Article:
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Now Greenwich backs Isle of Dogs families and ‘no toxic port’ campaign on Enderby Wharf pollution

PUBLISHED: 18:00 18 July 2018 | UPDATED: 18:21 18 July 2018

Cruise liner berthed on the Thames between Isle of Dogs and Greenwich. Picture: Ralph Hardwick

Cruise liner berthed on the Thames between Isle of Dogs and Greenwich. Picture: Ralph Hardwick

Ralph Hardwick

Campaigners have turned a corner in their fight to stop the controversial Enderby Wharf cruise-liner scheme polluting a huge swathe of the Thames and the Isle of Dogs now that Greenwich Council has come on board.

'No Toxic Port' protesters calling for onshore electricity for berthed liners. Picture: Iga Cegielko'No Toxic Port' protesters calling for onshore electricity for berthed liners. Picture: Iga Cegielko

The local authority that originally gave planning permission for the proposed terminal on the Greenwich Peninsula has now called on the developers to “address the impact on pollution and air quality”.

It follows a 7,000-name petition by Isle of Dogs families at Cumberland Mills Square in Cubitt Town that was inspired by the ‘No Toxic Port’ campaign both sides of the Thames.

The petition was handed to the council earlier this month, demanding on-shore electric power supplies to be included when the terminal is built—rather than letting liners run their diesel engines when berthed.

Greenwich council leader Danny Thorpe is now pressing the developers to “turn the scheme green”—but has had no response yet.

Clean air campaign to stop Enderby Wharf polluting the Thames with cruise-liner diesel engines running 24-hours a day. Picture: Iga CegielkoClean air campaign to stop Enderby Wharf polluting the Thames with cruise-liner diesel engines running 24-hours a day. Picture: Iga Cegielko

“We recognise that air quality it is a significant concern,” he said. “I’m publicly calling on the developer to come back to the table with sensible proposals that address community concerns.”

Opposition to the terminal has focused on the decision to not have an onshore power source for ships. That means having to run their diesel engines 24 hours-a-day while moored, with the fumes sweeping across the river.

The pollution would affect the Isle of Dogs with 12 schools within a half mile radius, an issue first raised in Parliament by Poplar and Limehouse MP Jim Fitzpatrick in 2016 who slammed Greenwich Council for passing the scheme in the first place.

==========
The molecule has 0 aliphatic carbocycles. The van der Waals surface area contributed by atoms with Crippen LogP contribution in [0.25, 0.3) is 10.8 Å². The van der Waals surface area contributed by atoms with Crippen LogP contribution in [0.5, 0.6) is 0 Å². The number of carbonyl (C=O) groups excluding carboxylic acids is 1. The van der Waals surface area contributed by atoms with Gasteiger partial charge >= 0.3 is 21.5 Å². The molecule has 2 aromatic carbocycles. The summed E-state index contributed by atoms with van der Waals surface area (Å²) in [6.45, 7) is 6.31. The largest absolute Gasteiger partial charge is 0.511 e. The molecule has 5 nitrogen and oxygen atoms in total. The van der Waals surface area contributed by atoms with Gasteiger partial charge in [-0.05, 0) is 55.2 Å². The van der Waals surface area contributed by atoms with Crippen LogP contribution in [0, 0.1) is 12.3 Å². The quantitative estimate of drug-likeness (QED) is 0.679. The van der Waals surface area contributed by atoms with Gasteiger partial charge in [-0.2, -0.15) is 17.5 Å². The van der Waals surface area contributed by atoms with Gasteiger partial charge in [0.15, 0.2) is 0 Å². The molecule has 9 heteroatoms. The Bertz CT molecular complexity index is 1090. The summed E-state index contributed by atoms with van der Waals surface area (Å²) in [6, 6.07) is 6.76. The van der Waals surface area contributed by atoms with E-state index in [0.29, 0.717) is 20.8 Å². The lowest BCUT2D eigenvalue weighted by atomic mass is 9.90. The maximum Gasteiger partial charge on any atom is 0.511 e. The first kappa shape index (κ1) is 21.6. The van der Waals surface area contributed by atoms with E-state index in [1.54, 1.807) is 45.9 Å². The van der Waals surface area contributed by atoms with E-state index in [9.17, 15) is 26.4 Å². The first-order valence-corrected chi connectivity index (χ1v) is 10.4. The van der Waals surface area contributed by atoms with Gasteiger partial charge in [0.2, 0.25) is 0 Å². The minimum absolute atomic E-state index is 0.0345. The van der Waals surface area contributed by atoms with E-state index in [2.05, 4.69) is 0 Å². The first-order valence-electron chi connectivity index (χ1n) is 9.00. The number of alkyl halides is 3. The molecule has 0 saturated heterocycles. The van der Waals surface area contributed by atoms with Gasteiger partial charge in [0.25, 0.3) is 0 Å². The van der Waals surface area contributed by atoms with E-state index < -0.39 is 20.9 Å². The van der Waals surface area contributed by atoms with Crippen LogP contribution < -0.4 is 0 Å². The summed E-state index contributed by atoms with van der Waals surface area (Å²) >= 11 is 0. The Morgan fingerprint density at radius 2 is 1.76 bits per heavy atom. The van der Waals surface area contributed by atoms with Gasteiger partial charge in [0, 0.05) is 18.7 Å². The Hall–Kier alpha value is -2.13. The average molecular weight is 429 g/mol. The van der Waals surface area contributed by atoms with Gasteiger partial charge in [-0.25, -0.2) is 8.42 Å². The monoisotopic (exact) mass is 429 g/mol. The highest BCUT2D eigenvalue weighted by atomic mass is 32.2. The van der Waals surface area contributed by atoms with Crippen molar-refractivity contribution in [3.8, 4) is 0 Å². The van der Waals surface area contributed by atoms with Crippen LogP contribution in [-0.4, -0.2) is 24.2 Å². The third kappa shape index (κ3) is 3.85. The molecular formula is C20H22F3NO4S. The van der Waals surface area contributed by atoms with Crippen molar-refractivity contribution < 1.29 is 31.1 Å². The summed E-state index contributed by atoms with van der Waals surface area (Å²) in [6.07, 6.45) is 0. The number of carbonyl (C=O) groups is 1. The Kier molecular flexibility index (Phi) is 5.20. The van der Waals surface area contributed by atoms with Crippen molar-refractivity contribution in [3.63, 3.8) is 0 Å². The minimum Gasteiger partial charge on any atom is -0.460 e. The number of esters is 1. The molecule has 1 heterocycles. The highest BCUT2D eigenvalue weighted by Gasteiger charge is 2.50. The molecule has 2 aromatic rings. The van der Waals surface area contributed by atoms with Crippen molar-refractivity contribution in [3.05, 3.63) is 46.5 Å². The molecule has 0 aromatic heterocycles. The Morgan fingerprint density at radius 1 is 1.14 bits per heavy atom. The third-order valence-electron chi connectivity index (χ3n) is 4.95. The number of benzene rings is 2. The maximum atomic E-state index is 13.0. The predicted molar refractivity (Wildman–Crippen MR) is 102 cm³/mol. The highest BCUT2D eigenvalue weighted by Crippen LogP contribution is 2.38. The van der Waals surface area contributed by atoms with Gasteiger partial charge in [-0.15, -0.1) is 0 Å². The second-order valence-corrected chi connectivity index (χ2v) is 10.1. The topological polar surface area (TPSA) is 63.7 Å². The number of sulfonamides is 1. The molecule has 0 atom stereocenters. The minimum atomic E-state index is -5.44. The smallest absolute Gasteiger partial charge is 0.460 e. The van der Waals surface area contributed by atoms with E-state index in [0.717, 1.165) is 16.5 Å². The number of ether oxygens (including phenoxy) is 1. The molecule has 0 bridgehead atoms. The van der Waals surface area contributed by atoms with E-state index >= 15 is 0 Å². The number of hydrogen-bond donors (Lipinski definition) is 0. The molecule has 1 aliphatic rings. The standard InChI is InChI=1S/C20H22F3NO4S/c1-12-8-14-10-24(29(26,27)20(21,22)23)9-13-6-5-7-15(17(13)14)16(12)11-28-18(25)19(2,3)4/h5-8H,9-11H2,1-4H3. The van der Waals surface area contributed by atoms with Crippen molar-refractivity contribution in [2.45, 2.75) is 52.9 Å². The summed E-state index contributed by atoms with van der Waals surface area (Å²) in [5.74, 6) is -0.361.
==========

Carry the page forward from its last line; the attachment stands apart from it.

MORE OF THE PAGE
It needed legislation covering shipping at berth, he told the East London Advertiser last month. The problem was no regulation requiring onshore electricity, resulting in a large terminal on the Thames with no emissions control.

Tug boat used to tow cruise-liners into port on the busy Thames. Picture: Ralph HardwickTug boat used to tow cruise-liners into port on the busy Thames. Picture: Ralph Hardwick

Isle of Dogs campaigners this week backed the MP’s call for legislation and have asked for meeting with Shipping Minister Nusrat Ghani, pointing out that Enderby Wharf is inside the Inner London Low Emissions zone. One cruise liner produces the same emissions as 688 heavy goods vehicles, GLA figures show.

The new site owners, Morgan Stanley investment conglomerate ironically based on the Isle of Dogs at Canary Wharf, is looking again at the original plans for the terminal scheme.

A spokesman told the Advertiser today: “We’re working on fresh proposals for Enderby Wharf and look forward to discuss these with the council in the near future.”

Tower Hamlets Mayor John Biggs waded into the controversy in a letter to Greenwich Council last month, stressing that Enderby Wharf was “a strategic challenge for London as a whole” and particularly the Isle of Dogs if it goes ahead.

Campaigners were not against a cruise-ship terminal bringing tourists to London and business to the area—but it needed to be environmentally safe.

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